There’s a passage from the Mishnah, the written collection of oral teaching from the early Jewish rabbis—there’s a passage about the Torah, about how to read the Bible. It goes like this: “Turn it and turn it over again, for everything is in it” (Pirkei Avot 5:22). I first heard this bit of wisdom from Ellen Davis, one of my professors in seminary.
We find ourselves in this book, this Bible, these texts, every week—and we turn these words over and over again, reading them again and again, from every angle, bringing all of our experiences as new glasses to see what we might have missed before—turning to the old words, this ancient text, looking for wisdom for our lives, looking for insight, to get a sense for what God might be up to.
This week, we turn to this passage for Isaiah, and we turn it over and over again, because we want to find something, some good news—that’s what I want, some truth from these verses to sustain me, to sustain us, something for my life, something for yours, because the evil in this world is heavy, another weight stacked on our shoulders with every revelation of people suffering at the hands of this government, like the people taken from their workplace in Mississippi, almost 700 people, the most of any ICE raid so far. And Rosa, here, living on church property, buying her time, protected from deportation, waiting for judges to decide whether she can stay in this country, to return to her home with her children in Greensboro.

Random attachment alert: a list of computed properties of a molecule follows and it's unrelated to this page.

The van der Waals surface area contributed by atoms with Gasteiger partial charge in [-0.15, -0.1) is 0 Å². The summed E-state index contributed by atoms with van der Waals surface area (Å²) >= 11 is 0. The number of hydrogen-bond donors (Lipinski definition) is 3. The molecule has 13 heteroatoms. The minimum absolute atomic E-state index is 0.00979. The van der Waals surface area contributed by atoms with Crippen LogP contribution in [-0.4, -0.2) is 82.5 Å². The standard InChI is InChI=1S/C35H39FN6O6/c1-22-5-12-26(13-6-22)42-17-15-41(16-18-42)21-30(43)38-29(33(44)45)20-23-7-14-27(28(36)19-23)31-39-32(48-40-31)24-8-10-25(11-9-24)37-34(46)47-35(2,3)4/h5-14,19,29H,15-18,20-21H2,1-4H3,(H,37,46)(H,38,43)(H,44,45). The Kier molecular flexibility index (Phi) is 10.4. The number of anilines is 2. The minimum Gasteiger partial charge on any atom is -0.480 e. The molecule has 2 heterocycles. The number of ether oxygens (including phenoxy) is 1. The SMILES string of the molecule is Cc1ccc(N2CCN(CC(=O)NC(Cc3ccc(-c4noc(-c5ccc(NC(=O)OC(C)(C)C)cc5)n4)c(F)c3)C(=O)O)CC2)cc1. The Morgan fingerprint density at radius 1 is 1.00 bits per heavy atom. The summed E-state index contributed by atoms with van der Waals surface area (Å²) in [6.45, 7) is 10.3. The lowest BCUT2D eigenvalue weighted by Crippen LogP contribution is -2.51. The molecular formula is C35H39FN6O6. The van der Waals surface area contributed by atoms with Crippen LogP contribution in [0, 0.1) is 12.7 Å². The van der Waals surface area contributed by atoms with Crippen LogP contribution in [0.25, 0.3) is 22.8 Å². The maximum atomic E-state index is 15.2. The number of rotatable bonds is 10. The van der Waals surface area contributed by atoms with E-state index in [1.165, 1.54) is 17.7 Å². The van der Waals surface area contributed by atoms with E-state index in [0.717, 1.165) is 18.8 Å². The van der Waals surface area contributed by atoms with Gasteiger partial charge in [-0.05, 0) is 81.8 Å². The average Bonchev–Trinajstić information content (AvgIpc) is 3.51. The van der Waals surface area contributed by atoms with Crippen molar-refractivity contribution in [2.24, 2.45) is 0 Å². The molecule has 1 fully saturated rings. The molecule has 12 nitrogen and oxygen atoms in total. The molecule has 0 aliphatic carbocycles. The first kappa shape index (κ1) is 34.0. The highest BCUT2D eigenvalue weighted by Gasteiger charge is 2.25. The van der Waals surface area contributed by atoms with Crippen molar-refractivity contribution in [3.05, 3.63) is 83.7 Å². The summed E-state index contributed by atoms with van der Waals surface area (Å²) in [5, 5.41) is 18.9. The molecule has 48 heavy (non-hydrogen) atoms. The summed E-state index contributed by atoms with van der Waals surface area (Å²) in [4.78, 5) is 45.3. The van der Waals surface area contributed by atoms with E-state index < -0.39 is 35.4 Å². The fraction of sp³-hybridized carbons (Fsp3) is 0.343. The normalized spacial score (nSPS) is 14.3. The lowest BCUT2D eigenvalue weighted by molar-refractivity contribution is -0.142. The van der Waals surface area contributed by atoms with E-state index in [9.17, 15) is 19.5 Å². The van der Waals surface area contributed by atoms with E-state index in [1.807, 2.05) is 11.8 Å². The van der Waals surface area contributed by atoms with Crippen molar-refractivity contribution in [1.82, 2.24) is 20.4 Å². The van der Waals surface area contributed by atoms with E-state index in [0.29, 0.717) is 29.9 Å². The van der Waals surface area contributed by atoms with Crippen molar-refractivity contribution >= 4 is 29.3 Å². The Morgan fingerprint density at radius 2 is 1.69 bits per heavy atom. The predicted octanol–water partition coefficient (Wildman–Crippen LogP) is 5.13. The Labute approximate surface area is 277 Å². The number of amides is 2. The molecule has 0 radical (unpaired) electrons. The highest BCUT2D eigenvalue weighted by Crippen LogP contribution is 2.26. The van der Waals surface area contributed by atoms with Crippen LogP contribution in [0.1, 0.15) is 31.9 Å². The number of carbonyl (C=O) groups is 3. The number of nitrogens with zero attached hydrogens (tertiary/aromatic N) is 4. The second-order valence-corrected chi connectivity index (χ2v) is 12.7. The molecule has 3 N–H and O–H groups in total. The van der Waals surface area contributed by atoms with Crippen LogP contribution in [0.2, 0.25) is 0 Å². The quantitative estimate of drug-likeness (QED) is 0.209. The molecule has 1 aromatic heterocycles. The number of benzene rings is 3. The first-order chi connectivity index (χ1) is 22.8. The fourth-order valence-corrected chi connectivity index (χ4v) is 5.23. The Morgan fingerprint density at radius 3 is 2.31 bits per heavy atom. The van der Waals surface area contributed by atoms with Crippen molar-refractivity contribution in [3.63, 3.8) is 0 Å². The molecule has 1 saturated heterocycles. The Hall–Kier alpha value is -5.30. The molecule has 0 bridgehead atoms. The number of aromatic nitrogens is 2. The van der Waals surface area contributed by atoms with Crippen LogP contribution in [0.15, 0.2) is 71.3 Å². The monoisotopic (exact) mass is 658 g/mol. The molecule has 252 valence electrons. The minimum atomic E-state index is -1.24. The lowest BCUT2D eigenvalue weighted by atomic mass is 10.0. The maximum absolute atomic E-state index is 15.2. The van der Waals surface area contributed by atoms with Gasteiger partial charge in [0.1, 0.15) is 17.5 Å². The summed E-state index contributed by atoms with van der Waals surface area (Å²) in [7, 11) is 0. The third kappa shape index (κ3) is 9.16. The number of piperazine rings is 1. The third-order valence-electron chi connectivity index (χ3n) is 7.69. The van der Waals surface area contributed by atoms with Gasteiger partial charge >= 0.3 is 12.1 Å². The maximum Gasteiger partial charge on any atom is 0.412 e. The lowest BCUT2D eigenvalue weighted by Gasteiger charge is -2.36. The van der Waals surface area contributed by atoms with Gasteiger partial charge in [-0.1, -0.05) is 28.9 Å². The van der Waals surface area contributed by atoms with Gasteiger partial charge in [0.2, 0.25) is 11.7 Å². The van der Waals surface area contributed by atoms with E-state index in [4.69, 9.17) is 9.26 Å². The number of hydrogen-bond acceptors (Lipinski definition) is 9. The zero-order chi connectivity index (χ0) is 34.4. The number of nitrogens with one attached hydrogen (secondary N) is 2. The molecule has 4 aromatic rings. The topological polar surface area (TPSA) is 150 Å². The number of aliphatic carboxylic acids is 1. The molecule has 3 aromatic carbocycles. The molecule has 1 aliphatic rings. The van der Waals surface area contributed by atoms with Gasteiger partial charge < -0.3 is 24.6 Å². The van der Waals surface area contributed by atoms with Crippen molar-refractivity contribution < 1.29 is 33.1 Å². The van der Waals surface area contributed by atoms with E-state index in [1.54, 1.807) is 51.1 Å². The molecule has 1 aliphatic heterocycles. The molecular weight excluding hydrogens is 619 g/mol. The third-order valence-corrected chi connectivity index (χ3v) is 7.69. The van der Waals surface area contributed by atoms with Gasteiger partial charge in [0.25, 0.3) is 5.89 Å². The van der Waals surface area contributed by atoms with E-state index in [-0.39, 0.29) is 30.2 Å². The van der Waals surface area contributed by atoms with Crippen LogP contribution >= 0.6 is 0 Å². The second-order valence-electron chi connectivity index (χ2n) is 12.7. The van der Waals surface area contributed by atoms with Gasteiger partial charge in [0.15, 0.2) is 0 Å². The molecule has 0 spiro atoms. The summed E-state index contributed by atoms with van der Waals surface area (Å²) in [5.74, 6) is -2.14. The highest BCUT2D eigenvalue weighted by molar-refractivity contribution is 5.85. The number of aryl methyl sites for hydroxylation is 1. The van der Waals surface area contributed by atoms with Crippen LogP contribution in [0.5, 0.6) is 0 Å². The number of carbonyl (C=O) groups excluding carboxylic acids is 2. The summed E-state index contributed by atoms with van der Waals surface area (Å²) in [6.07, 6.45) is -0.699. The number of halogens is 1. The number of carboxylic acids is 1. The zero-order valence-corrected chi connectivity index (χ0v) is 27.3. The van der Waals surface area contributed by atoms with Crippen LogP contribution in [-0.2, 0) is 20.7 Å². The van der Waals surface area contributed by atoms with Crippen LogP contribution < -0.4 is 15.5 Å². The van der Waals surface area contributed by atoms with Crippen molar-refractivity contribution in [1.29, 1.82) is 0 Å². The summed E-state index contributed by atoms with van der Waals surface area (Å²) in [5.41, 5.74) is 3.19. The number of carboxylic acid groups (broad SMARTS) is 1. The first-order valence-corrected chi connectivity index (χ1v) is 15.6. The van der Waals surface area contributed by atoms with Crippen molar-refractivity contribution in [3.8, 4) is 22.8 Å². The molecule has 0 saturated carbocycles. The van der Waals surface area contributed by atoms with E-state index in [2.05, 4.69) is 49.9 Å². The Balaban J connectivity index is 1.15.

This stuff weights me down—for you it could be the situation in Kashmir or all the ice melting in Alaska’s seas, or all of this and more. I feel it in my shoulders, the tightness in my neck. Each body carries weight that pulls at us in different ways. I’ve named public trauma here, but I know each of us, each of you, have very personal traumas and heartaches, intimate anxieties that mess with your head, that affect your day to day life.
I don’t know if things are especially bad right now, if we compare this era with the broad sweep of history. Maybe what it means to be human is to be a little narcissistic, to think that our moment in time is unlike are the rest, that the fulcrum of history presses into our time, into these short years, that these are the decisive generations unlike the ones that have come before. Or maybe it’s that, throughout history, in every epoch, things are especially bad somewhere, even if people somewhere else are having a decent life—like there’s some kind of zero-sum game to human existence on a grand scale, a worldwide balance sheet.
There’s a second line to that passage from the Mishnah that I started with: “Turn it over and over again, for everything is in it,” then it says, “Grow old and gray with it.” I like to think about ourselves as growing old with Isaiah, that these words have been with us, as people of faith, through the ages—Jews, Christians, and Muslims, growing up together in every generation with Isaiah, turning these words over and over again, listening for what might be a good word for us, now, here, for us, in this land, among these people, when history has converged again upon us in what feels like another decisive moment, a hinge.
The book of Isaiah is a vision—that’s how the book opens, as we heard in the first verse: “The vision of Isaiah son of Amoz, which he saw concerning Judah and Jerusalem” (Isaiah 1:1). These words are a way of seeing, a line of sight, an angle on the familiar. Isaiah has been confronted with a truth about the world, God’s truth, and offers a clear-sighted vision of the world, of the people’s situation.
There’s a difference between the situation of Isaiah and ourselves. He is living in an era when people are doing all right, everything is quite comfortable, with decent leaders and such. This first part of the book was written during last half of the eighth century BCE, before his people were conquered and sent into exile. But Isaiah confronts them with an inconvenient truth, to borrow the title of Al Gore’s documentary from over a decade ago.